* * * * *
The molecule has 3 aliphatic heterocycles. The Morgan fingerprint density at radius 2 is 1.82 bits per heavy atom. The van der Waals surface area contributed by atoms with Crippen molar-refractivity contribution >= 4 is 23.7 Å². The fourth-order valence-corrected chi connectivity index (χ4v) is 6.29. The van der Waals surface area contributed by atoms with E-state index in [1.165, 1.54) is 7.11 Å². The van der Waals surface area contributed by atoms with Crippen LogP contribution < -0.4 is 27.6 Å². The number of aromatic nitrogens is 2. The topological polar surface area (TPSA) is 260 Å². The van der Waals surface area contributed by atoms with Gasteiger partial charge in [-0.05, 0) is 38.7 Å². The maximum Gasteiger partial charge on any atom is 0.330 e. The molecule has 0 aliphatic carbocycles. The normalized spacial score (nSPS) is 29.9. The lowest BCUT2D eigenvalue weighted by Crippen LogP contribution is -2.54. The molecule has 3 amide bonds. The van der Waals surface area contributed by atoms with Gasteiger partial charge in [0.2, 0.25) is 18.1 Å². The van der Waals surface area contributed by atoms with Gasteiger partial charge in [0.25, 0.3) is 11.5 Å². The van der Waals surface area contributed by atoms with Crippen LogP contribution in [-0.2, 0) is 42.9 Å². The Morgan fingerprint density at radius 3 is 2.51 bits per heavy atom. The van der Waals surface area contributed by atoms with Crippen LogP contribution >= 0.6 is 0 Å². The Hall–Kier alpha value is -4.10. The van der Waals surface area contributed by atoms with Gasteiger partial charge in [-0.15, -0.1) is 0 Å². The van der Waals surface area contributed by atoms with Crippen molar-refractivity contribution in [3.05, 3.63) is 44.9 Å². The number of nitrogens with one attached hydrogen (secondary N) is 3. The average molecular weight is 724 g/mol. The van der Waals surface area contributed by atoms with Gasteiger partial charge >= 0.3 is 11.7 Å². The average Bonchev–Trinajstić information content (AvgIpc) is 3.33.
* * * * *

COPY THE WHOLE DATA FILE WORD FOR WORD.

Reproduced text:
The molecule has 3 aliphatic heterocycles. The Morgan fingerprint density at radius 2 is 1.82 bits per heavy atom. The van der Waals surface area contributed by atoms with Crippen molar-refractivity contribution >= 4 is 23.7 Å². The fourth-order valence-corrected chi connectivity index (χ4v) is 6.29. The van der Waals surface area contributed by atoms with E-state index in [1.165, 1.54) is 7.11 Å². The van der Waals surface area contributed by atoms with Crippen LogP contribution < -0.4 is 27.6 Å². The number of aromatic nitrogens is 2. The topological polar surface area (TPSA) is 260 Å². The van der Waals surface area contributed by atoms with Gasteiger partial charge in [-0.05, 0) is 38.7 Å². The maximum Gasteiger partial charge on any atom is 0.330 e. The molecule has 0 aliphatic carbocycles. The normalized spacial score (nSPS) is 29.9. The lowest BCUT2D eigenvalue weighted by Crippen LogP contribution is -2.54. The molecule has 3 amide bonds. The van der Waals surface area contributed by atoms with Gasteiger partial charge in [0.2, 0.25) is 18.1 Å². The van der Waals surface area contributed by atoms with Gasteiger partial charge in [0.25, 0.3) is 11.5 Å². The van der Waals surface area contributed by atoms with Crippen LogP contribution in [-0.2, 0) is 42.9 Å². The Morgan fingerprint density at radius 3 is 2.51 bits per heavy atom. The van der Waals surface area contributed by atoms with Crippen LogP contribution >= 0.6 is 0 Å². The Hall–Kier alpha value is -4.10. The van der Waals surface area contributed by atoms with Gasteiger partial charge in [-0.15, -0.1) is 0 Å². The van der Waals surface area contributed by atoms with Crippen molar-refractivity contribution in [3.05, 3.63) is 44.9 Å². The number of nitrogens with one attached hydrogen (secondary N) is 3. The average molecular weight is 724 g/mol. The van der Waals surface area contributed by atoms with Gasteiger partial charge >= 0.3 is 11.7 Å². The average Bonchev–Trinajstić information content (AvgIpc) is 3.33.